Peyton Manning said his foremost thoughts in all those situations was focused on the recognition that you have to prove yourself and earn the respect of teammates before they are going to be willing to follow and trust you in challenging situations.
“Just because you’re the quarterback, CEO, manager or president doesn’t make you a leader,” Manning said. “You have to earn the mantle of leadership.”
Peyton Manning’s humble, everyman persona has earned him a continued media presence, even some six years away from the game. Now familiar to football and non-football television viewers alike as a pitchman for Nationwide Insurance, Peyton Manning also has two other side gigs, and both include a brother.
One is a “Jeopardy!”-like game show called “College Bowl” that can trace its roots to a 1950s-era radio show, where he and Cooper Manning co-host competitions between college students for scholarship awards. And, new to the 2021 NFL season, Peyton and Eli Manning provide side commentary for ESPN’s “Monday Night Football” broadcasts on ESPN2.
While Peyton Manning’s awards and accolades are numerous, Utah fintech giant MX is having its own MVP-esque year.
In January, MX announced a new round of financing that infused the company with $300 million in fresh capital as it reached a valuation of nearly $2 billion.
MX provides services primarily for banks and financial institutions that take vast amounts of transactional data and synthesizes information to make it easier for end users to oversee and manage their personal finances.
MX founder and CEO Ryan Caldwell said the world of personal digital banking is continuing to evolve at a breakneck pace and his company is helping power those changes.
“The financial industry is at an inflection point as organizations look to become not only intermediaries, but true advocates for their customers by offering personalized insights and data-driven money experiences,” Caldwell said in a statement following the funding announcement.
“Along with incredible partners, we are helping financial institutions and technology companies accelerate their digital road maps and launch next-generation services and apps that will fundamentally transform how people interact with their money.”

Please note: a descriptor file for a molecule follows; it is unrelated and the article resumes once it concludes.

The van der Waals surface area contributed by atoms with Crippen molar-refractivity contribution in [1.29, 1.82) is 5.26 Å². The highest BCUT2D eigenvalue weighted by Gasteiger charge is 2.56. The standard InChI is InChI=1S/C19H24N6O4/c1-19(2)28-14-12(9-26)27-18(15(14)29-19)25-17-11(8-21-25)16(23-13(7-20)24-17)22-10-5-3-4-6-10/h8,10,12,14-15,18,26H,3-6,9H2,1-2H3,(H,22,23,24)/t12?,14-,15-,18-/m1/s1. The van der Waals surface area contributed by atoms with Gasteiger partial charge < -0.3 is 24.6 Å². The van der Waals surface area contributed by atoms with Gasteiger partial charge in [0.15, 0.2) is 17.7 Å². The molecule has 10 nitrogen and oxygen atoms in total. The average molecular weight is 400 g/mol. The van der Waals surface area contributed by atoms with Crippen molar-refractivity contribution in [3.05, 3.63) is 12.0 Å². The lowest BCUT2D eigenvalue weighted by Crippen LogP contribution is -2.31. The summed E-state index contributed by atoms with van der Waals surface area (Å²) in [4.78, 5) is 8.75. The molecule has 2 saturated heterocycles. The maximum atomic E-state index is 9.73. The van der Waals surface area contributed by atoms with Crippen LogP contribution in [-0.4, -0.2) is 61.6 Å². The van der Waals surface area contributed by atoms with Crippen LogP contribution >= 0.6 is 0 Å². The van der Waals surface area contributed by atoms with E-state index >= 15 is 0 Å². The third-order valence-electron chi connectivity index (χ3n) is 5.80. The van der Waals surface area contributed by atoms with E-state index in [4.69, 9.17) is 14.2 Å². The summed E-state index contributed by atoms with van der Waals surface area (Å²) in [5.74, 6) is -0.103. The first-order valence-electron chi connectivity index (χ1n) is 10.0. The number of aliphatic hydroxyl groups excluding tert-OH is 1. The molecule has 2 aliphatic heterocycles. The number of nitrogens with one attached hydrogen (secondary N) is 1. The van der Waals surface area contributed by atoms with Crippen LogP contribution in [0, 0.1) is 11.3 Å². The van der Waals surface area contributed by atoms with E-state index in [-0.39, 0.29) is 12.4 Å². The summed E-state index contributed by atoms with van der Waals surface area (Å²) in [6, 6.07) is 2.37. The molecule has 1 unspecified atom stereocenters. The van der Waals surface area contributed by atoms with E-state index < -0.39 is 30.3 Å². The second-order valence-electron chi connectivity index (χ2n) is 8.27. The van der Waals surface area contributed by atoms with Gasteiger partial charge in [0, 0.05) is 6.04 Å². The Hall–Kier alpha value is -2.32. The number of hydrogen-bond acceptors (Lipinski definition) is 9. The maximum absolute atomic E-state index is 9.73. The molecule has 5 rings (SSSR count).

In a 2019 Deseret News company profile, Nate Gardner, MX chief customer officer, explained that while his company’s clients are primarily banks and financial services businesses, the goal of its products is to make financial management as easy as possible for the individual. That happens, he said, via a process MX innovated that simplifies the complex transactional data that flows through banking institutions.
“Fundamentally, we ingest mounds and mounds of data from different sources, then normalize and structure and enhance that data,” Gardner said. “The end result is clean and clear information that shapes the customer’s digital experiences in mobile and online banking and financial services.”
Gardner said the mission of easing the psychological wear and tear of financial management on individuals and families is the driving force behind MX’s innovations.
“Finances in general generate a lot of emotion and stress with the end user,” Gardner said. “Something like 80% of Americans are working paycheck to paycheck. They see something they don’t understand in their bank transactions or records and get worried. There’s a ton of friction, there’s a ton of tension and concern, and that creates a lot of stress.”
The MX “Money Experience” summit was scheduled for Wednesday and Thursday at Snowbird Resort. Other featured speakers include Olympic speedskater Apolo Ohno, race car driver Mario Andretti and Allyson Felix, the most decorated U.S. Olympic track athlete of all time.